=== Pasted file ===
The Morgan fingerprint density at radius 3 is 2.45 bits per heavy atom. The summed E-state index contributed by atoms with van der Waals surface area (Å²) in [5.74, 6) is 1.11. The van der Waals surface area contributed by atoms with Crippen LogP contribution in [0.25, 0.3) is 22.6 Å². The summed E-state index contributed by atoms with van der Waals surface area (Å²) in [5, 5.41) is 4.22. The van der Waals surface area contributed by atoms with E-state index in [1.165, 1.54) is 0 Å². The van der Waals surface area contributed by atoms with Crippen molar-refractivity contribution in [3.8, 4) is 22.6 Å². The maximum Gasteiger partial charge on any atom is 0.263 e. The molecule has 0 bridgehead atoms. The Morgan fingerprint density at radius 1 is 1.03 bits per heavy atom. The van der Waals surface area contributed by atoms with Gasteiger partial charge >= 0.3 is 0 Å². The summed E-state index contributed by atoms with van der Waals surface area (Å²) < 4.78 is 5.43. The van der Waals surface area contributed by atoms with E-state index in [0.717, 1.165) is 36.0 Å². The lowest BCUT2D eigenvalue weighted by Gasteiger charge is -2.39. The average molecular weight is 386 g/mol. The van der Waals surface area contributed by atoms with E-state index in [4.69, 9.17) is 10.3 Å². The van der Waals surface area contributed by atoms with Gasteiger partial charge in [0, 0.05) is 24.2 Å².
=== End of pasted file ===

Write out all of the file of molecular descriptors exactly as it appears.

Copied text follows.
The Morgan fingerprint density at radius 3 is 2.45 bits per heavy atom. The summed E-state index contributed by atoms with van der Waals surface area (Å²) in [5.74, 6) is 1.11. The van der Waals surface area contributed by atoms with Crippen LogP contribution in [0.25, 0.3) is 22.6 Å². The summed E-state index contributed by atoms with van der Waals surface area (Å²) in [5, 5.41) is 4.22. The van der Waals surface area contributed by atoms with E-state index in [1.165, 1.54) is 0 Å². The van der Waals surface area contributed by atoms with Crippen molar-refractivity contribution in [3.8, 4) is 22.6 Å². The maximum Gasteiger partial charge on any atom is 0.263 e. The molecule has 0 bridgehead atoms. The Morgan fingerprint density at radius 1 is 1.03 bits per heavy atom. The van der Waals surface area contributed by atoms with Gasteiger partial charge >= 0.3 is 0 Å². The summed E-state index contributed by atoms with van der Waals surface area (Å²) < 4.78 is 5.43. The van der Waals surface area contributed by atoms with E-state index in [0.717, 1.165) is 36.0 Å². The lowest BCUT2D eigenvalue weighted by Gasteiger charge is -2.39. The average molecular weight is 386 g/mol. The van der Waals surface area contributed by atoms with E-state index in [4.69, 9.17) is 10.3 Å². The van der Waals surface area contributed by atoms with Gasteiger partial charge in [0, 0.05) is 24.2 Å².